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Will winds help cool a warming world?

Will winds help cool a warming world?

Climate experts have long considered clouds a major source of uncertainty in predictions of global warming. Now two physicists raise another question concerning clouds. John Latham and M.H. Smith of the University of Manchester Institute of Science and Technology in England propose clouds could help keep Earth cool if they get a little help from the wind.

As air currents blow over the ocean surface, they carry tiny drops of water up into the atmosphere, where the drops can serve as nuclei for developing cloud particles. In the Sept. 27 NATURE, Latham and Smith suggest that rising global temperatures might speed up winds and thereby increase the number of small particles within marine clouds. This effect would make clouds more reflective, helping to block sunlight before it reached Earth's surface. According to the researchers' rough calculations, winds must quicken by 50 to 100 percent in order to completely balance the warming initiated by a doubling in the atmospheric concentration of carbon dioxide. The scientists say experts must account for this wind-cloud relationship when using climate models to forecast future climate changes. They also suggest humans can potentially slow the warming by artificially generating more droplets, although they offer no suggestions on how to accomplish this feat.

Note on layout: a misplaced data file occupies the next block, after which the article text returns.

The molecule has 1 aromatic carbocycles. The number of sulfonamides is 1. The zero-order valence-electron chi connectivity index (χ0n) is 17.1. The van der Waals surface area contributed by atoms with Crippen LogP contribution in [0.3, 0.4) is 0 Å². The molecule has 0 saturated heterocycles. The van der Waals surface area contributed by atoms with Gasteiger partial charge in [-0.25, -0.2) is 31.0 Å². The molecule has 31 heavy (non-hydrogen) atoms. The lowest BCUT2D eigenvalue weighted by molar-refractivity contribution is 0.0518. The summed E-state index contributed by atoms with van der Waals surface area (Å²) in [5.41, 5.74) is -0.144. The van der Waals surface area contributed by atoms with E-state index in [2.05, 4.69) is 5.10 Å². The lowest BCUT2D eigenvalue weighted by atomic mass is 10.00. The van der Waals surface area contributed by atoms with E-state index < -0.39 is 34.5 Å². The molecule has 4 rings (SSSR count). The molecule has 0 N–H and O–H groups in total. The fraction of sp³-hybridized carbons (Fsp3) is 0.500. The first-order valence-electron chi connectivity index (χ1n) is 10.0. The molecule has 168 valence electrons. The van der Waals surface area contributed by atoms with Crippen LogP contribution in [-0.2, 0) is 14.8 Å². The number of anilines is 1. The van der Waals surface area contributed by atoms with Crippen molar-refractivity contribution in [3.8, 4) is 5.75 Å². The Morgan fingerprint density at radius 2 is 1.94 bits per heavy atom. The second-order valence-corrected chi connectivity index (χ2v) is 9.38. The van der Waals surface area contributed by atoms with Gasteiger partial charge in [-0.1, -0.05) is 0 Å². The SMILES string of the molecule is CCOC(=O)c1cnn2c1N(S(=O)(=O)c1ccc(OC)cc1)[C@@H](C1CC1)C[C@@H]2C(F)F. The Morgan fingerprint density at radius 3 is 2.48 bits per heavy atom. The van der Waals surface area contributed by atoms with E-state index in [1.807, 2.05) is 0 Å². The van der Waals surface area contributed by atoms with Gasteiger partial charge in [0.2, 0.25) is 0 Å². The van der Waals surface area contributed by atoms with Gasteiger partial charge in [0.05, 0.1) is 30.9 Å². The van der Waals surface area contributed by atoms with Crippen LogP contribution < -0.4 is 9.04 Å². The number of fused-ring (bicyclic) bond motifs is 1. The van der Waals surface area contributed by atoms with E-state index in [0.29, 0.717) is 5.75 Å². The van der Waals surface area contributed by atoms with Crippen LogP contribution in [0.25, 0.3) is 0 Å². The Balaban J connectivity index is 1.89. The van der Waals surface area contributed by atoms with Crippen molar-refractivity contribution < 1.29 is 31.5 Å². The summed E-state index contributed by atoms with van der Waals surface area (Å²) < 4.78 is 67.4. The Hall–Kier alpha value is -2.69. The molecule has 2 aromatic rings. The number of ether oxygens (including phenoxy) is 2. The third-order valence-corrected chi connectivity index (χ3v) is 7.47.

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Publication:Science News
Date:Oct 6, 1990
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